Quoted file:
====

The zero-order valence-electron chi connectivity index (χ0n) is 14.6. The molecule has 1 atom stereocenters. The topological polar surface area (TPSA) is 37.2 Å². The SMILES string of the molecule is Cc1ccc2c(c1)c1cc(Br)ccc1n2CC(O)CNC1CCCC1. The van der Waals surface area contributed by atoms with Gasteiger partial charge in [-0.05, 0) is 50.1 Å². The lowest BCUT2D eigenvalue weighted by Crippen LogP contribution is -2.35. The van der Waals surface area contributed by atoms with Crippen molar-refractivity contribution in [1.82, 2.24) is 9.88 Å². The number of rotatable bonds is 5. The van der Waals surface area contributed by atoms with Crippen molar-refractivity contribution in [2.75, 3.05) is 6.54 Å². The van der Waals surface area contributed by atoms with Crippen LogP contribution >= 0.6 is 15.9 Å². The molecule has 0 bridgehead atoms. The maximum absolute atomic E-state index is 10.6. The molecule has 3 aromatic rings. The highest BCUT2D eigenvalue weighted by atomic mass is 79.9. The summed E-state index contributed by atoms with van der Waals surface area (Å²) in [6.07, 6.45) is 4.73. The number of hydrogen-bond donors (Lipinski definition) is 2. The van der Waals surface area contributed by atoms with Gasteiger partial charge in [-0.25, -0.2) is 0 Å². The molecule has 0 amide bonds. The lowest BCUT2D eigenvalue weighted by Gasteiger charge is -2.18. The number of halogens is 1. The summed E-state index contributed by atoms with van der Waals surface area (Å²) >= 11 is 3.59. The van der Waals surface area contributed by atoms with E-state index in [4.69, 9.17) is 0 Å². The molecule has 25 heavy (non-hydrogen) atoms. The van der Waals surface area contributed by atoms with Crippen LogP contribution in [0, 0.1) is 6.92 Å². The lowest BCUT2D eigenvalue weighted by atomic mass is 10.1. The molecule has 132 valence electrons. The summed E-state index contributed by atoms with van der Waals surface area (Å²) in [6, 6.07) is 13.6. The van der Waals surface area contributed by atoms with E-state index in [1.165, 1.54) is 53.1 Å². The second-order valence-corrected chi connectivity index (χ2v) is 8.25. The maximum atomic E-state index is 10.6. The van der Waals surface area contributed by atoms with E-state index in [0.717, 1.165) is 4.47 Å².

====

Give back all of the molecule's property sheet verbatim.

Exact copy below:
The zero-order valence-electron chi connectivity index (χ0n) is 14.6. The molecule has 1 atom stereocenters. The topological polar surface area (TPSA) is 37.2 Å². The SMILES string of the molecule is Cc1ccc2c(c1)c1cc(Br)ccc1n2CC(O)CNC1CCCC1. The van der Waals surface area contributed by atoms with Gasteiger partial charge in [-0.05, 0) is 50.1 Å². The lowest BCUT2D eigenvalue weighted by Crippen LogP contribution is -2.35. The van der Waals surface area contributed by atoms with Crippen molar-refractivity contribution in [1.82, 2.24) is 9.88 Å². The number of rotatable bonds is 5. The van der Waals surface area contributed by atoms with Crippen molar-refractivity contribution in [2.75, 3.05) is 6.54 Å². The van der Waals surface area contributed by atoms with Crippen LogP contribution >= 0.6 is 15.9 Å². The molecule has 0 bridgehead atoms. The maximum absolute atomic E-state index is 10.6. The molecule has 3 aromatic rings. The highest BCUT2D eigenvalue weighted by atomic mass is 79.9. The summed E-state index contributed by atoms with van der Waals surface area (Å²) in [6.07, 6.45) is 4.73. The number of hydrogen-bond donors (Lipinski definition) is 2. The van der Waals surface area contributed by atoms with Gasteiger partial charge in [-0.25, -0.2) is 0 Å². The molecule has 0 amide bonds. The lowest BCUT2D eigenvalue weighted by Gasteiger charge is -2.18. The number of halogens is 1. The summed E-state index contributed by atoms with van der Waals surface area (Å²) >= 11 is 3.59. The van der Waals surface area contributed by atoms with E-state index in [4.69, 9.17) is 0 Å². The molecule has 25 heavy (non-hydrogen) atoms. The van der Waals surface area contributed by atoms with Crippen LogP contribution in [0, 0.1) is 6.92 Å². The lowest BCUT2D eigenvalue weighted by atomic mass is 10.1. The molecule has 132 valence electrons. The summed E-state index contributed by atoms with van der Waals surface area (Å²) in [6, 6.07) is 13.6. The van der Waals surface area contributed by atoms with E-state index in [1.165, 1.54) is 53.1 Å². The second-order valence-corrected chi connectivity index (χ2v) is 8.25. The maximum atomic E-state index is 10.6. The van der Waals surface area contributed by atoms with E-state index in [0.717, 1.165) is 4.47 Å².